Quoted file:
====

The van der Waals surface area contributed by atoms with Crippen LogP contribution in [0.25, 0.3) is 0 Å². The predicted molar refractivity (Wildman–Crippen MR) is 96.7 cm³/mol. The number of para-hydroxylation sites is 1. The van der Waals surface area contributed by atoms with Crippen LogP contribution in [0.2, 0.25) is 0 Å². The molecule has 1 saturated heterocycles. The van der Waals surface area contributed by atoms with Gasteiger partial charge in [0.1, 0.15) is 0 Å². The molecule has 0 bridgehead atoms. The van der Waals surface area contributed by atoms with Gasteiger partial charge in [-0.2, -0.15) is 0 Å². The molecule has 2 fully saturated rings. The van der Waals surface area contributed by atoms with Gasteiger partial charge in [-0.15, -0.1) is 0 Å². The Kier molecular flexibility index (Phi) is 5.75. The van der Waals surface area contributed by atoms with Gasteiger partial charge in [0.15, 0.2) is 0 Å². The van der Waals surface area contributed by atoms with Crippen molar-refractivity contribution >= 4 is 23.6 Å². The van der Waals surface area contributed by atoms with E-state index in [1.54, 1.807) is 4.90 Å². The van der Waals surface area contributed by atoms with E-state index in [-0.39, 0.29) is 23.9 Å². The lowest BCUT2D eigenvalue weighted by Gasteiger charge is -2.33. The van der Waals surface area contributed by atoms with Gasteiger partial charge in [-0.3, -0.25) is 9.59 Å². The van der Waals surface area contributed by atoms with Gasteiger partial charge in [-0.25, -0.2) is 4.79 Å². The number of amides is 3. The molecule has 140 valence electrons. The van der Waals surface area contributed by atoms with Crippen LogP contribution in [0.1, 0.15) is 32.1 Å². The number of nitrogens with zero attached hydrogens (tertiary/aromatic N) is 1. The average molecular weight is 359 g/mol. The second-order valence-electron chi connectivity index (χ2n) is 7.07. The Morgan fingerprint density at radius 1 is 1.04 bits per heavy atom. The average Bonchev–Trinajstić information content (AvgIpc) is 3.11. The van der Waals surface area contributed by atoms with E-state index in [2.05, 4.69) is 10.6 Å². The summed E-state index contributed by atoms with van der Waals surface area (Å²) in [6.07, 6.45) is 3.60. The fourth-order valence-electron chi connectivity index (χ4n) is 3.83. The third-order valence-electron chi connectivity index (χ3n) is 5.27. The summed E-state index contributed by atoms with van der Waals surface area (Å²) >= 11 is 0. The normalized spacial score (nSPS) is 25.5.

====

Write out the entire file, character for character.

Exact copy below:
The van der Waals surface area contributed by atoms with Crippen LogP contribution in [0.25, 0.3) is 0 Å². The predicted molar refractivity (Wildman–Crippen MR) is 96.7 cm³/mol. The number of para-hydroxylation sites is 1. The van der Waals surface area contributed by atoms with Crippen LogP contribution in [0.2, 0.25) is 0 Å². The molecule has 1 saturated heterocycles. The van der Waals surface area contributed by atoms with Gasteiger partial charge in [0.1, 0.15) is 0 Å². The molecule has 0 bridgehead atoms. The van der Waals surface area contributed by atoms with Gasteiger partial charge in [-0.2, -0.15) is 0 Å². The molecule has 2 fully saturated rings. The van der Waals surface area contributed by atoms with Gasteiger partial charge in [-0.15, -0.1) is 0 Å². The Kier molecular flexibility index (Phi) is 5.75. The van der Waals surface area contributed by atoms with Gasteiger partial charge in [0.15, 0.2) is 0 Å². The van der Waals surface area contributed by atoms with Crippen molar-refractivity contribution >= 4 is 23.6 Å². The van der Waals surface area contributed by atoms with E-state index in [1.54, 1.807) is 4.90 Å². The van der Waals surface area contributed by atoms with E-state index in [-0.39, 0.29) is 23.9 Å². The lowest BCUT2D eigenvalue weighted by Gasteiger charge is -2.33. The van der Waals surface area contributed by atoms with Gasteiger partial charge in [-0.3, -0.25) is 9.59 Å². The van der Waals surface area contributed by atoms with Gasteiger partial charge in [-0.25, -0.2) is 4.79 Å². The number of amides is 3. The molecule has 140 valence electrons. The van der Waals surface area contributed by atoms with Crippen LogP contribution in [0.1, 0.15) is 32.1 Å². The number of nitrogens with zero attached hydrogens (tertiary/aromatic N) is 1. The average molecular weight is 359 g/mol. The second-order valence-electron chi connectivity index (χ2n) is 7.07. The Morgan fingerprint density at radius 1 is 1.04 bits per heavy atom. The average Bonchev–Trinajstić information content (AvgIpc) is 3.11. The van der Waals surface area contributed by atoms with E-state index in [2.05, 4.69) is 10.6 Å². The summed E-state index contributed by atoms with van der Waals surface area (Å²) in [6.07, 6.45) is 3.60. The fourth-order valence-electron chi connectivity index (χ4n) is 3.83. The third-order valence-electron chi connectivity index (χ3n) is 5.27. The summed E-state index contributed by atoms with van der Waals surface area (Å²) >= 11 is 0. The normalized spacial score (nSPS) is 25.5.